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Improving access to medicines for early medical abortion: learning from experiences of medicines licensing and service delivery
  1. Sam Rowlands1,
  2. Mira Harrison-Woolrych2
  1. 1 Department of Medical Science & Public Health, Bournemouth University, Poole, UK
  2. 2 Department of Women’s and Children’s Health, University of Otago, Dunedin, New Zealand
  1. Correspondence to Professor Sam Rowlands, Department of Medical Science & Public Health, Bournemouth University, Poole, BH12 5BB, UK; srowlands{at}

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Governments worldwide have an obligation to ensure that reproductive health information, supplies and services are available, accessible, acceptable and of good quality.1 The WHO advises that everyone has the right to access safe and effective abortion care.2 However, in 2023, there remain many factors working against people’s access to such care.3 4 This Editorial discusses two key areas which continue to restrict women’s rights to obtain safe and effective medical abortion.

Medicines licensing

Misoprostol was initially licensed in the 1980s solely for the treatment of peptic ulceration and its use in reproductive health since then has been widely off-label. It has become the prostaglandin of choice for early medical abortion (EMA) (abortion at less than 10 weeks’ gestation) even though the product licence still does not include this indication.5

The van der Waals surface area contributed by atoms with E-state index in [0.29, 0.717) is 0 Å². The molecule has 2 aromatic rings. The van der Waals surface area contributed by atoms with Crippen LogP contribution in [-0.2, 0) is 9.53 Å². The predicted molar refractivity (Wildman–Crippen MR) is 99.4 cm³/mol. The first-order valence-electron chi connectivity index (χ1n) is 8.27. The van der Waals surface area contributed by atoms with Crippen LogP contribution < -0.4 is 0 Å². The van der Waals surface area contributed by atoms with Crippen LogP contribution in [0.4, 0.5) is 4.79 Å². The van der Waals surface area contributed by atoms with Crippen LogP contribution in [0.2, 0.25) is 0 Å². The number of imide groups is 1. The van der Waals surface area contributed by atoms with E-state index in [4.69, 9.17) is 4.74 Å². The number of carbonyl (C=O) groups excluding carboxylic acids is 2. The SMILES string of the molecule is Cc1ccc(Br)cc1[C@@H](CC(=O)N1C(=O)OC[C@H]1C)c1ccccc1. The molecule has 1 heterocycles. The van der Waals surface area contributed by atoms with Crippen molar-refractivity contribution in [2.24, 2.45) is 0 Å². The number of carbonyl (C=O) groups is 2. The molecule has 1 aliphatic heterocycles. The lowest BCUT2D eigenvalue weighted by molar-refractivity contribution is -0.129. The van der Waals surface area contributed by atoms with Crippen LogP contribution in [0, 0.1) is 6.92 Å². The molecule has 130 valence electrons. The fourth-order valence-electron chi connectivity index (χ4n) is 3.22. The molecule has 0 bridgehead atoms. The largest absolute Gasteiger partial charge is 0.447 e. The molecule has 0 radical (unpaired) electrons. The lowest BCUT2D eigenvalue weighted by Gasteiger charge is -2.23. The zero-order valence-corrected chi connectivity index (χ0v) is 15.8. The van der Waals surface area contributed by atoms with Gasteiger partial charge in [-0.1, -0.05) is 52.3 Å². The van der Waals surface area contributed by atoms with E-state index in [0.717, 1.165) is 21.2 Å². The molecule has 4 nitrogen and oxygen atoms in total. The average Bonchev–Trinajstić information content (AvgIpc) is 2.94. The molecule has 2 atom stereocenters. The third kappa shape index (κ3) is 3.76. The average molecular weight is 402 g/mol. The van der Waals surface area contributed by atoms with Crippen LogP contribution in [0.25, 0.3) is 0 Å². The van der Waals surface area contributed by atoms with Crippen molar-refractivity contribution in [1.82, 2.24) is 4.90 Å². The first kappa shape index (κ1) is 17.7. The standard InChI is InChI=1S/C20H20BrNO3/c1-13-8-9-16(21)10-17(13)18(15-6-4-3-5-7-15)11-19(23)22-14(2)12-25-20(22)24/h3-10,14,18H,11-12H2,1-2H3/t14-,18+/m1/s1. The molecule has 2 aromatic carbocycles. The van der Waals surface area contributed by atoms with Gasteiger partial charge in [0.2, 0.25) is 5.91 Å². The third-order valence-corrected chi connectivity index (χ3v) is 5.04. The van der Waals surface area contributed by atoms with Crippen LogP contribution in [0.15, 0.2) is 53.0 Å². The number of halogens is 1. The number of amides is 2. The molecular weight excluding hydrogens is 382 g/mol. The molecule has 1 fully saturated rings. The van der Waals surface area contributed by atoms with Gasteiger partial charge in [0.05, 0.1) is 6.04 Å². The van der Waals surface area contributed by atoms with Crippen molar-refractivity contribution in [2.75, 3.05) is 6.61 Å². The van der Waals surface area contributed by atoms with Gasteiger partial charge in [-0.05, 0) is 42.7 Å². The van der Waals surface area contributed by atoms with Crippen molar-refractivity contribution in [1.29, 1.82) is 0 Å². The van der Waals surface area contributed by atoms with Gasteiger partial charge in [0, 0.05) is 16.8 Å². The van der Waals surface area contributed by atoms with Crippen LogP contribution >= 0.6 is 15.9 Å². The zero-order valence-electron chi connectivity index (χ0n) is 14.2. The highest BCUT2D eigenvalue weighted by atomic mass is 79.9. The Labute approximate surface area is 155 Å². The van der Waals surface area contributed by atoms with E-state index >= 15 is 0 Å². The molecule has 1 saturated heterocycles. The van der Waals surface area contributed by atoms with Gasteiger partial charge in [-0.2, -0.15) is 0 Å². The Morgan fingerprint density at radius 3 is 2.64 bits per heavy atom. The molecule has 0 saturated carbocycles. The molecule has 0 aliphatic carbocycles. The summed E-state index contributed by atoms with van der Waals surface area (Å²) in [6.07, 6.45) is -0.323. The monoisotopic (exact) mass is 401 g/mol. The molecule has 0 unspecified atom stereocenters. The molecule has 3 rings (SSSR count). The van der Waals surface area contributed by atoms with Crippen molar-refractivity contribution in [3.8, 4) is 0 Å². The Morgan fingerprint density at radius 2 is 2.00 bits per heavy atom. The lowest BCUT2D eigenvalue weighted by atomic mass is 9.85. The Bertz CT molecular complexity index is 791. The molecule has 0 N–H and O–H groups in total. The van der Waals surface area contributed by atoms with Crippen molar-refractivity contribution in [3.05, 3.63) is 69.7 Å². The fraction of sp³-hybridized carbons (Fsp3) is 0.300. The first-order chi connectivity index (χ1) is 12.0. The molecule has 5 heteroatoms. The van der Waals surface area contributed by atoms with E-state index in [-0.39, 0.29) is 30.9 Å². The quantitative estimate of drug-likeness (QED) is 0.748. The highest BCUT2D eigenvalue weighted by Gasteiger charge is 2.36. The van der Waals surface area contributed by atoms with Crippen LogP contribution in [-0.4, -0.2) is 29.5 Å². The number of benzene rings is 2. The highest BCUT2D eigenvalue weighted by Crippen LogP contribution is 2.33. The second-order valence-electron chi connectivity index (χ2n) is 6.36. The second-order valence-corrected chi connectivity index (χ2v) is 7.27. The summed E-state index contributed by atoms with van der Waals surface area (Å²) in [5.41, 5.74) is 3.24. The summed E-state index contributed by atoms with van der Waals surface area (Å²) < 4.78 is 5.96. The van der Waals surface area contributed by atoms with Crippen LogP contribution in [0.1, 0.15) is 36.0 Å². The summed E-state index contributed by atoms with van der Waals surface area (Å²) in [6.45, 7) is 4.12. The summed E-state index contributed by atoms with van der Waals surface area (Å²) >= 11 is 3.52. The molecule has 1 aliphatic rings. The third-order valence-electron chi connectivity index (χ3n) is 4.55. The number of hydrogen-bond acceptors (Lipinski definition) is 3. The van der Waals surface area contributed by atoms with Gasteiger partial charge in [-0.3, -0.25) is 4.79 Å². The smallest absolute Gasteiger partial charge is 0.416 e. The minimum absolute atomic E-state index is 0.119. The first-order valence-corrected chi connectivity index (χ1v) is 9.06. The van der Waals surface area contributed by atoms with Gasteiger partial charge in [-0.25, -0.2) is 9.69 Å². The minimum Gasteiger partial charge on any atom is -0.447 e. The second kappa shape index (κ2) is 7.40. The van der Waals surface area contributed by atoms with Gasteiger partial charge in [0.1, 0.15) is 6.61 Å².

In contrast, mifepristone’s sole indication is for termination of pregnancy. Since mifepristone was registered in France in 1988, it has become clear that adding mifepristone to misoprostol significantly improves efficacy.2 Used alone, misoprostol will abort about 80% of early pregnancies, although this may take some time and may involve multiple doses.6 A combined mifepristone/misoprostol regimen results in complete abortion in 95–98% of cases.6 Despite this evidence, and the fact that mifepristone is on the WHO Essential Medicines List,2 around half (98/193) of countries have not licensed it for EMA, including Brazil, Egypt, Indonesia, Pakistan and the Philippines.5 Therefore, nearly 200 million women of childbearing age in these five countries cannot access mifepristone through health services. Regulators who hesitate or decline marketing authorisation of mifepristone are not making their decisions based on scientific evidence.

The safety of mifepristone is now well established after more than three decades of use, approval in 94 countries and more than 100 studies demonstrating its safety.7–10 In the USA, among …

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  • Contributors SR wrote the first draft and MH-W edited and revised it. SR and MH-W contributed equally to writing subsequent drafts and both approved the final draft. SR is the manuscript guarantor.

  • Funding The authors have not declared a specific grant for this research from any funding agency in the public, commercial or not-for-profit sectors.

  • Competing interests None declared.

  • Provenance and peer review Not commissioned; internally peer reviewed.